Instead of the widespread metaphor of "Mother Earth", the artists and activists Annie Sprinkle (née Ellen F. Steinberg) and Beth Stephens put forward the metaphor of the "Earth as lover". With their performances, such as "Dirty Sexecology: 25 Ways to Make Love to the Earth", 2010, or their films, such as "Goodbye Gauley Mountain: An Ecosexual Love Story", 2013, they are trying among other things to found a community of ecosexuals, criticising the exploitation of natural resources (like the hollowing out of a mountain to extract coal). As "aquaphiles, terraphiles, pyrophiles or aerophiles", they explore different ways of entering into a relationship with the earth's elements that is not only respectful, but erotic too. Eco-feminism enriches the work of Annie Sprinkle after she used her experience as a sex worker and pornographic actress to serve art with radical performances in the 1980s and 90s.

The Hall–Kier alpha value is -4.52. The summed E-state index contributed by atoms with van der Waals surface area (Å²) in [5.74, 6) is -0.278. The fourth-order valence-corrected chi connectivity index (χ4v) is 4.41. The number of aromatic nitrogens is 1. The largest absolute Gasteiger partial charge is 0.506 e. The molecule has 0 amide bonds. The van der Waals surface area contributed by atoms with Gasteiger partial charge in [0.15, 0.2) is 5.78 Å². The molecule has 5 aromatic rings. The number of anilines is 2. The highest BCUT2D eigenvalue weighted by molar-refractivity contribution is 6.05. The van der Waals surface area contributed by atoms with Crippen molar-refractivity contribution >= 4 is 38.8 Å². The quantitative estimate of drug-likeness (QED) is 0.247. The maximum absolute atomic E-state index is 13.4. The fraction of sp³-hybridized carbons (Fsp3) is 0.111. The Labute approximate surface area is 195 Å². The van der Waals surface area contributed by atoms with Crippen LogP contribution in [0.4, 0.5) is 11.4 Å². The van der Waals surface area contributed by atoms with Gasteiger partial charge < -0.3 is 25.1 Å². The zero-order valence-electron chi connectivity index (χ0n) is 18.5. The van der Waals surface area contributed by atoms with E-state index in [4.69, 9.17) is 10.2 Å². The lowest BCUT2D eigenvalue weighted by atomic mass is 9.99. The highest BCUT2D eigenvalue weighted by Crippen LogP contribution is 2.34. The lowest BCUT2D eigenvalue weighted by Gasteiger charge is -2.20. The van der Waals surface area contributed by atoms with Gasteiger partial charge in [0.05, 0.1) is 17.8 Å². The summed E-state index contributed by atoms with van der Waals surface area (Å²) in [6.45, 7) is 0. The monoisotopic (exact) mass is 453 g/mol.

*1954, Philadelphia, Pennsylvania, lives and works in Sausalito, California
*1960, Montgomery, West Virginia, lives and works in Sausalito, California